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Title: Fourier transform infrared (FTIR) and step-scan time-resolved FTIR spectroscopies reveal a unique active site in cytochrome caa3 oxidase from Thermus thermophilus
Authors: Pinakoulaki, Eftychia 
Soulimane, Tewfik 
Varotsis, Constantinos 
Keywords: Biochemistry;Copper;Enzymes;Fourier transform infrared spectroscopy;Dissociation;Cytochrome oxidase;Heme;Protein binding
Issue Date: 2002
Publisher: American Society for Biochemistry and Molecular Biology
Source: Journal of biological chemistry, 2002, Volume 277, Issue 36, Pages 32867-32874
Abstract: Fourier transform infrared (FTIR) and step-scan time-resolved FTIR difference spectra are reported for the [carbonmonoxy]cytochrome caa3 from Thermus thermophilus. A major C-O mode of heme a3 at 1958 cm-1 and two minor modes at 1967 and 1975 cm-1 (7:1:1) have been identified at room temperature and remained unchanged in H2O/D2O exchange. The observed C-O frequencies are 10 cm-1 higher than those obtained previously at 21 K (Einarsdóttir, O., Killough, P. M., Fee, J. A., and Woodruff, W. H. (1989) J. Biol. Chem. 264, 2405-2408). The time-resolved FTIR data indicate that the transient CuB1+-CO complex is formed at room temperature as revealed by the CO stretching mode at 2062 cm-1. Therefore, the caa3 enzyme is the only documented member of the heme-copper superfamily whose binuclear center consists of an a3-type heme of a β-form and a CuB atom of an α-form. These results illustrate that the properties of the binuclear center in other oxidases resulting in the α-form are not required for enzymatic activity. Dissociation of the transient CuB1+-CO complex is biphasic. The rate of decay is 2.3 x 104 s-1 (fast phase, 35%) and 36.3 s-1 (slow phase, 65%). The observed rate of rebinding to heme a3 is 34.1 s-1. The implications of these results with respect to the molecular motions that are general to the photodynamics of the binuclear center in heme-copper oxidases are discussed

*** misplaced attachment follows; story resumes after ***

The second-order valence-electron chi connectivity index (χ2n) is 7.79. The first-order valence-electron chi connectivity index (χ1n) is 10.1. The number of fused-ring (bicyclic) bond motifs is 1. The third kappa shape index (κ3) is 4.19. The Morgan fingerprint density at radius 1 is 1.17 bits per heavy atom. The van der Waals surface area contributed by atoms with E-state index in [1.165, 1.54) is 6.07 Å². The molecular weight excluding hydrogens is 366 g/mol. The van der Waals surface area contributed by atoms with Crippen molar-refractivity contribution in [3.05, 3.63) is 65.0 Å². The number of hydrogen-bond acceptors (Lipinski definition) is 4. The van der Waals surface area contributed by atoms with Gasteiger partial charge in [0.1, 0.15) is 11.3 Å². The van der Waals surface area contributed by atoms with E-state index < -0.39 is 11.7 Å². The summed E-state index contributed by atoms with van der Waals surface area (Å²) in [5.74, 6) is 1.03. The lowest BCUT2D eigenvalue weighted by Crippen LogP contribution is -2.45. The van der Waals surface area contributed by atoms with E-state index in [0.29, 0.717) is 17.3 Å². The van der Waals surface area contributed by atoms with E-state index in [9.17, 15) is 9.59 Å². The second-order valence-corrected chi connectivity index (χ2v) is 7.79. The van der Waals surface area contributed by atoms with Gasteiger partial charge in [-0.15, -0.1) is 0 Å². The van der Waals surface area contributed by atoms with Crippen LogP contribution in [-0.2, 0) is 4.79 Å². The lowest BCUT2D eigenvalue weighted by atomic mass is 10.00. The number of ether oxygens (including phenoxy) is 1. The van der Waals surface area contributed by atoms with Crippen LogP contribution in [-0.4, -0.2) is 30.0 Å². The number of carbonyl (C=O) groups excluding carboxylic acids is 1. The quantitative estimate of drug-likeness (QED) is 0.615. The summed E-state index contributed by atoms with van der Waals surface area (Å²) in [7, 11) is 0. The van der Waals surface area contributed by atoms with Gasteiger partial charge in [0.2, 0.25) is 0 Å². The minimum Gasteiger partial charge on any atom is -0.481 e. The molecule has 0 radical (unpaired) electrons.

ISSN: 00219258
DOI: 10.1074/jbc.M205568200
Rights: © 2002 by The American Society for Biochemistry and Molecular Biology, Inc
Type: Article
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